But nationalism is not a personal virtue only. On Hazony's account, an appreciation for nationalism is also a distinctive virtue of the conservative intellectual tradition. In addition to defending nationalism against its cultured despisers, Hazony aims to rescue conservatism from the universalizing ideology that he associates with another of those famously problematic concepts, liberalism.

One reason for the eclipse of nationalism in recent decades--at least among the political, economic, and cultural elites of North America and western Europe--is that it has found few competent theorists. This weakness is not only the result of changing intellectual fashions but also arises in part from the concept itself. Because nationalism is grounded in loyalty to one's own people and place, its advocates tend to eschew general arguments. In other words, they make particularistic claims about the meaning and prospects of this or that specific nation.

Hazony tries to overcome this tendency by presenting a defense of nationalism as such. He defines nationalism as "a principled standpoint that regards the world as governed best when nations are able to chart their own independent course, cultivating their own traditions, and pursuing their own interests without interference." Hazony contrasts this vision of world order both with empire, which aims to impose a single regime on as much of the globe as possible, and with anarchy, which he describes as an absence of centralized, reliable coercion. The nation, on these terms, is a kind of midpoint between the political form that makes no distinctions among peoples or places and the unreliable security provided by extended families.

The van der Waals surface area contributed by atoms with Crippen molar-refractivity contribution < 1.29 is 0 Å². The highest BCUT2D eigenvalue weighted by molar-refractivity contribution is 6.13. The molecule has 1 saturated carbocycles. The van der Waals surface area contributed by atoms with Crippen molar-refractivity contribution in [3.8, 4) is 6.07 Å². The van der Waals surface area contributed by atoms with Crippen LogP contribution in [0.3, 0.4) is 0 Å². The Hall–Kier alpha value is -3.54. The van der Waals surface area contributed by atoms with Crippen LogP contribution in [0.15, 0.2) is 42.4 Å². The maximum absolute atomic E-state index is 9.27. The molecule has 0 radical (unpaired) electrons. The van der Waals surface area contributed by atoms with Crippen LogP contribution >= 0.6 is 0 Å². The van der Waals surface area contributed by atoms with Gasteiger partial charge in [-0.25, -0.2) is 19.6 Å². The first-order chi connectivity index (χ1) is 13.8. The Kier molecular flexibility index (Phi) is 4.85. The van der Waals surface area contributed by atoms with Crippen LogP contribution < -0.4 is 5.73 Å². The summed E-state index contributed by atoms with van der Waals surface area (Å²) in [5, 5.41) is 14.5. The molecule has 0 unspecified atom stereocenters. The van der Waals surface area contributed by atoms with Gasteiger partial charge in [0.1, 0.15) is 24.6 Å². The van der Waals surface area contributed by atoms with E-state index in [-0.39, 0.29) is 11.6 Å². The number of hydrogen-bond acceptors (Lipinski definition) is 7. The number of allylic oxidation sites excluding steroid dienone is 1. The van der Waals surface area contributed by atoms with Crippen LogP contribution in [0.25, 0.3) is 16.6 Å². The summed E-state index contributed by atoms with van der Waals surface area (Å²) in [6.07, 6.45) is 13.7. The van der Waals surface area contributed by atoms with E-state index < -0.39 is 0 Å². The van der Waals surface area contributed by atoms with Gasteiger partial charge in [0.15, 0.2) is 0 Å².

This conception of the nation is important because it is the basis for Hazony's rejection of claims that nationalism is tantamount to racism. He insists that because nations inevitably comprise many clans and "tribes," they are not based on common descent. However, the nation is unified around cultural characteristics that include a distinctive language, religion, and a shared history of struggle. Outsiders can join a nation when they adopt these characteristics. At the same time, the nation is entitled to decide when and whether it wishes to accept more foster children.

Expressed mostly in generalizations rather than in historical detail, Hazony presents his case for the nation in The Virtue of Nationalism as an essay in "foundational political philosophy." This procedure would seem to contradict his insistence that nationalism appeals to an empirical understanding of human nature, rather than philosophical abstractions. Yet his argument does not emerge from the view from nowhere that he blames for the current disdain for nationalism. Instead, it is rooted in the Hebrew Bible, which Hazony numbers among "the first great works of the Western political tradition."